The eighth annual 38+2 Dakota Memorial Horse Ride passed through the Redwood area this week on its way to Mankato to commemorate the Dakota warriors hanged in 1862.
Julian Boucher sat in a black pickup truck trying to keep warm while he waited for the riders to arrive.
Boucher, who calls Sisseton, S.D. home, watched for the first sign of the horses as they and their riders made their way along TH19 near Vesta.
For the eighth year in a row, Boucher has filled this role as one of the coordinators of the 38+2 Dakota Wokik-suye (Memorial Horse Ride) from Fort Thompson, S.D. to the site of the hangings of those 38 Dakota in Mankato.
The ride, which was the vision of a Lakota spiritual leader named Jim Miller, is held for a number of reasons, including to offer a way to heal and reconcile what is a tragic time in Minnesota history.
Boucher has made the ride for himself but also for his ancestors, including his great-great-grandfather, who was originally to be hanged in Mankato.
Boucher’s ancestor, later known as Dennis Kitto, was not immune from the hanging, though, as two of his brothers were hanged.
Boucher, who has relatives in the Santee and Sisseton tribes, said the ride has always been a time for him to reflect on his ancestors and to help keep the story alive.
“I feel close to my ancestors when I am on the ride,” he said, adding as long as he is able he is going to continue taking part in the annual event.
Boucher’s ride was made a little longer this year, as part of the group opted to ride from the Santee reservation in Nebraska, which made the traditional 330-mile trip longer by 170 miles.
“By the time we get to Mankato we will have been riding for 500 miles,” he said, adding the ride for him began Dec. 4.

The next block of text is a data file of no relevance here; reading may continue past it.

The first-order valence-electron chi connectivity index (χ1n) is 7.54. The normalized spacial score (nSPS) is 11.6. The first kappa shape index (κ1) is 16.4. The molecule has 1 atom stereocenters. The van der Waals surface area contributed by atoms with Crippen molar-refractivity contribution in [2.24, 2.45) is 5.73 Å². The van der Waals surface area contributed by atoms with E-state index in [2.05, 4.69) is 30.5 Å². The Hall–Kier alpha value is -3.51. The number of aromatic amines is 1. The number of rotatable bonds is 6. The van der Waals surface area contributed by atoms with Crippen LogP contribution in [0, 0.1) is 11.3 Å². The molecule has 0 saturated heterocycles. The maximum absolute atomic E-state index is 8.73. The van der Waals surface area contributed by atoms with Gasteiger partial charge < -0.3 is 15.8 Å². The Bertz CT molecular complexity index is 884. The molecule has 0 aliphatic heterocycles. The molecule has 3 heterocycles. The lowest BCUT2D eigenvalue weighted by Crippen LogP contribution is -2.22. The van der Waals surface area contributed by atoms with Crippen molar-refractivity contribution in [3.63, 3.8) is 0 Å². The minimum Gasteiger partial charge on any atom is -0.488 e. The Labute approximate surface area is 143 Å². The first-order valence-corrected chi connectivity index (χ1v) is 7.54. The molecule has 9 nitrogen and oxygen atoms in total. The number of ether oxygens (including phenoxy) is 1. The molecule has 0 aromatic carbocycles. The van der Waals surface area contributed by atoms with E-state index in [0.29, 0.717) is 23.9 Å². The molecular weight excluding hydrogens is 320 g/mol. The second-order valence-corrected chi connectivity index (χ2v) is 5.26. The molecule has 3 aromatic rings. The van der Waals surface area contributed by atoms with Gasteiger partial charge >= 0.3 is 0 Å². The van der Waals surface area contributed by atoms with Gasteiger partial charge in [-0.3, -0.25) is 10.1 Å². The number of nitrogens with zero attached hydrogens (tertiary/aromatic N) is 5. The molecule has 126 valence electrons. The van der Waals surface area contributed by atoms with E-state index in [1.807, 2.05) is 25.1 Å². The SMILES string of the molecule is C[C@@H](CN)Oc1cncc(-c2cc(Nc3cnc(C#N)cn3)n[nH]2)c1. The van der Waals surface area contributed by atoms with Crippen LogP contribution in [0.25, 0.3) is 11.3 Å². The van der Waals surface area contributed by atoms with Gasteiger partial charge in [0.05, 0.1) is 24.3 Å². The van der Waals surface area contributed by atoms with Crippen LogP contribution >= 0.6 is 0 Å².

In other words, Boucher has committed an entire month to keeping the story alive.
As this is the 150th anniversary of the hanging, Boucher said it was only appropriate to ride from Santee or Crow Creek, as that is where many of the warriors were sent after being exiled from their land in Minnesota.
In fact, said Boucher, according to Minnesota law it is still against the law for the exiles to be in Minnesota.
Boucher wondered out loud how things would have been if the government had not tried to kill off the Dakota people.
“If they had only tried to work with us I think we all would be better off today,” he said.
He certainly believes he is a better person because of his participation in the ride.
The riders, who rested in the Redwood area at the home of Darwin and Gabi Strong over the weekend, got back on the road Sunday and are scheduled to arrive at Land of Memories Park in Mankato tomorrow.
Then on Wednesday the group is going to make the final trek to the site of the hanging.
The intent of the ride is not only to raise awareness of the historical tragedies of the U.S.-Dakota War, but also to raise awareness of the historical grief the Dakota people continue to feel today.
In addition to the 38 hanged in Mankato, another two Dakota men were killed at Fort Snelling, and while they were not part of the 38 honored at the Mankato site, they are remembered as the 38+2. A special statue honoring the 38+2 is being unveiled at the hanging site this year.
The public is invited to attend the special ceremony at the site of the hanging this Wed-nesday, as the riders are scheduled to arrive around 10 a.m.